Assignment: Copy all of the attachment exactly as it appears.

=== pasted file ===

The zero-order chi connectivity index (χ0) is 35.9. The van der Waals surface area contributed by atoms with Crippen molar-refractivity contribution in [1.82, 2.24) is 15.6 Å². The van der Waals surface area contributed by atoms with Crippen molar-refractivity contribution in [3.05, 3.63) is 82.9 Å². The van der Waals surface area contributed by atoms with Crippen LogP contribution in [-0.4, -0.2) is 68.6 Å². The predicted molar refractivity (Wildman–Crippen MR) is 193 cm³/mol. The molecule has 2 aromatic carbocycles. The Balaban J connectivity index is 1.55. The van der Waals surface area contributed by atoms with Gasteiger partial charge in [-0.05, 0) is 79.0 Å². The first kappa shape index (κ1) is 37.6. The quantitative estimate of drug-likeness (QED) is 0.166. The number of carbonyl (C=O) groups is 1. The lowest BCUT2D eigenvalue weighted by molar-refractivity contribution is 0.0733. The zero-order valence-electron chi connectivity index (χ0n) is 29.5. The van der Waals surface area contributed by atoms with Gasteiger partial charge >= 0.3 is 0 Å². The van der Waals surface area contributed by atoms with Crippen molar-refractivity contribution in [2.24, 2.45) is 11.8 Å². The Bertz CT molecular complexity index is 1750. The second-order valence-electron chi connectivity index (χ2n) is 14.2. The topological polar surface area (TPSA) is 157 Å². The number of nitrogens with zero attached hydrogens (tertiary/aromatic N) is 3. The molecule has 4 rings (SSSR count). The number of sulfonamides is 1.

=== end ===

The zero-order chi connectivity index (χ0) is 35.9. The van der Waals surface area contributed by atoms with Crippen molar-refractivity contribution in [1.82, 2.24) is 15.6 Å². The van der Waals surface area contributed by atoms with Crippen molar-refractivity contribution in [3.05, 3.63) is 82.9 Å². The van der Waals surface area contributed by atoms with Crippen LogP contribution in [-0.4, -0.2) is 68.6 Å². The predicted molar refractivity (Wildman–Crippen MR) is 193 cm³/mol. The molecule has 2 aromatic carbocycles. The Balaban J connectivity index is 1.55. The van der Waals surface area contributed by atoms with Gasteiger partial charge in [-0.05, 0) is 79.0 Å². The first kappa shape index (κ1) is 37.6. The quantitative estimate of drug-likeness (QED) is 0.166. The number of carbonyl (C=O) groups is 1. The lowest BCUT2D eigenvalue weighted by molar-refractivity contribution is 0.0733. The zero-order valence-electron chi connectivity index (χ0n) is 29.5. The van der Waals surface area contributed by atoms with Gasteiger partial charge >= 0.3 is 0 Å². The van der Waals surface area contributed by atoms with Crippen molar-refractivity contribution in [2.24, 2.45) is 11.8 Å². The Bertz CT molecular complexity index is 1750. The second-order valence-electron chi connectivity index (χ2n) is 14.2. The topological polar surface area (TPSA) is 157 Å². The number of nitrogens with zero attached hydrogens (tertiary/aromatic N) is 3. The molecule has 4 rings (SSSR count). The number of sulfonamides is 1.